This is how you make a competitive analysis (+ template)
As a B2B professional it is sensible to reflect on your work and once in a while, look at "the bigger picture".
During these moments of clarity, you often look at your own performance and that of your organisation. However, a lot of people forget to reflect on what is happening outside their organisation. If you forget to do this regularly, you can fall behind your competitors. That is why we recommend making a competitive analysis at least once every year. An effective tool to perform such an analysis is to make a competitive matrix.
In this article we describe what a competitive analysis really is, why it is useful and how you can make a competitive analysis for your own company.
What is a competitive matrix?
The American business platform Entrepreneur Now defines a competitive matrix as:
A visual representation of how you stack up against the competition on your two greatest strengths.
A good competitive matrix shows the competitive playing field in which you operate and how your company relates to its competition. Because you determine exactly how the matrix is set up, you can choose a variety of strengths that apply to your company. These strengths need to be relevant for your target groups and they need to be believable.
A famous example of a competitive matrix that was composed by an independent party is the Magic Quadrant of Gartner. Here, companies relate to each other on the axes 'ability to execute' and 'completeness of vision'.
What are the benefits of a competitive matrix?
Once you have made a good and believable competitive matrix, you can apply it to your marketing communication efforts. Of course some people will realise that the communicated strengths are carefully selected by you. However, publishing a competitive matrix can be a valuable tool to enhance your marketing communication.
Furthermore, the matrix can help start conversations with potential clients and investors, it shows that your company is sustainable and it separates you from other businesses in the marketplace. Contrary to your initial perception of the competition, you might find that some businesses are not even logical competitors to begin with.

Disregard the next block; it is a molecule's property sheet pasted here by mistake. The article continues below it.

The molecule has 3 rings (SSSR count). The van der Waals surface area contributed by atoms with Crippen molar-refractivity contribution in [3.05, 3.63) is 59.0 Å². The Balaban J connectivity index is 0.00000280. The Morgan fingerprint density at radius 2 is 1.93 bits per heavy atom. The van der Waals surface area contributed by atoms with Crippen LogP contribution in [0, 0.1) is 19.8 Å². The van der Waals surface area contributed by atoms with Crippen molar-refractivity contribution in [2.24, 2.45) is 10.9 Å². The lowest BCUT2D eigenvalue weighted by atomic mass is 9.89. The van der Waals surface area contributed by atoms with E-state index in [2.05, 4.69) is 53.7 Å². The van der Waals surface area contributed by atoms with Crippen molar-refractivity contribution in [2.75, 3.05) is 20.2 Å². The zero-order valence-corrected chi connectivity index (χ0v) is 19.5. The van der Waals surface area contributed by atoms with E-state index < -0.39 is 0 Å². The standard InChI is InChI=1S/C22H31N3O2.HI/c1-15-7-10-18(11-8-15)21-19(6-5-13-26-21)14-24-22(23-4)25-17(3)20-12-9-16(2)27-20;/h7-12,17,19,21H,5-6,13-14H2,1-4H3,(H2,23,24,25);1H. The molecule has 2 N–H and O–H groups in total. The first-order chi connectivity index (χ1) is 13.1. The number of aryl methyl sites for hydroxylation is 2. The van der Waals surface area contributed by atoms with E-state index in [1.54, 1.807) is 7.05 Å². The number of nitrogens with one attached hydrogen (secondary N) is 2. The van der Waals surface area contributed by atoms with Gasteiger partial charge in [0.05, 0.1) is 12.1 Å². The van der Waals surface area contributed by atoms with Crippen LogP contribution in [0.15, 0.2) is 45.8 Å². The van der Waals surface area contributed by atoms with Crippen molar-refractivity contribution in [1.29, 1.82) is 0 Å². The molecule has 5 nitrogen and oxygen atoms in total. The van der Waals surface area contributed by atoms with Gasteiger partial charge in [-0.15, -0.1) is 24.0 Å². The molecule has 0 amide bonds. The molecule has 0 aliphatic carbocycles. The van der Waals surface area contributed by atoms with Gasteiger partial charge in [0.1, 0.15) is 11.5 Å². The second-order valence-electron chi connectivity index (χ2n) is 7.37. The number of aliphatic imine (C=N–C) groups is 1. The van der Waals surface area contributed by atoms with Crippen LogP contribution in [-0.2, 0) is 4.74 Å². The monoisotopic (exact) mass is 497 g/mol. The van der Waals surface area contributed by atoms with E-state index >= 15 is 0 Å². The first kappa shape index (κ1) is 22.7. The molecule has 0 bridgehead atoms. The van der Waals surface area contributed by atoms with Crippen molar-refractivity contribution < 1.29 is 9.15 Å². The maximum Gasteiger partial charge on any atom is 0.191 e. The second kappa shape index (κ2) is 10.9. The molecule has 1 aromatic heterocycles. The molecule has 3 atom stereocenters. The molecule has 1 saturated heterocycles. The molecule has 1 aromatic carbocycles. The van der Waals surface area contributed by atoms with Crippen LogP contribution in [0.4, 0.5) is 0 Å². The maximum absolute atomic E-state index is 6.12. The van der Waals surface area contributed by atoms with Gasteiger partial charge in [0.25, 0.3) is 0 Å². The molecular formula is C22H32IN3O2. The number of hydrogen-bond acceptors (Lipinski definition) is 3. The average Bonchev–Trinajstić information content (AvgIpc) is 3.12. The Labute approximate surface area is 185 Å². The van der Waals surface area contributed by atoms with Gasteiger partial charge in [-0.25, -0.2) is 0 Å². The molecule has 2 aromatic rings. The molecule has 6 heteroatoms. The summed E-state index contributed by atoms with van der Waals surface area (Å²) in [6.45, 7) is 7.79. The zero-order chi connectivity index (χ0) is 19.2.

Hopefully you are convinced and ready to start making a competitive matrix for your company! Below I describe 3 steps of making a competitive analysis.
Follow these 3 steps to make a competitive matrix
The following three steps describe how to make a good competitive matrix:
- Determine the strengths you wish to show and measure
- Select your most suitable competitors
- Evaluate and plot your competitors in the matrix
Step 1: Determine your strengths
To execute this step properly it is important that you identify a maximum of 5 to 6 strengths of your company.
A couple of examples are:
- Do you deliver quality?
- Do you offer a (below market) low price?
- Do you value authenticity?
- Do you have a complete supply of products/ services?
- Do you offer a varied market solution or assortment?
- What is the depth of your market solution or assortment?
- What is your expertise?
- What is your service level?
- Do you offer convenience?
- Do you offer the most innovative technology?
- Are you prepared to offer custom solutions?
Before you start applying scores to your strengths, it is important that you first map out which strengths are most relevant for your most important target group(s). Determine your scores based on the relevance of your target group and eliminate the strengths that are not relevant from your list.
Subsequently, you can start searching the ideal combination of the strengths you are going to use in your matrix. Be thorough and critical and make sure you compare all remaining strengths with each other. Eventually you choose the combination that is most relevant for your target group and will score better than your direct competitors.
Once you have selected the two most relevant strengths you can set up the basis of your matrix: place one strength on the x-axis and the other strength on the y-axis and provide these axes with a label.
A couple of examples:
- no service vs. personal service
- small variety vs. extensive variety of products
- low quality vs. high quality
- highest price vs. lowest price
- conservative vs. progressive
- big vs. small assortment
Step 2: map out your competitors
After setting up your matrix with your most important strengths on the two axes, it is time for the next step: mapping out your competition.
Try to make a selection of 7 to 10 competitors. It is fine if there are differences in their magnitude and type of service, as long as they service the same target groups. Do not just select your weakest competitors, but if possible, also select more famous brands. Do not be afraid to choose competitors who also can be placed in the fourth quadrant of 'leaders'.
Step 3: Evaluate your competition one by one and place them in the matrix
This is the last step of making a competition matrix. Look critically at your selected competitors and provide them with a score on both axes.
Be as honest about scoring your competitors, your target group will see through an unrealistically low score. Ask different people in your sector to check the matrix. It is of course possible to apply a higher score to your business, but only if that is credible ;-)
Would you like to work with making a competitive matrix? Click here for the worksheet.
With the help of competitive analysis you can distinguish your business in the current market, but you can level up even more with the application of Inbound Marketing. Check out more information about Inbound Marketing and learn everything about this marketing method.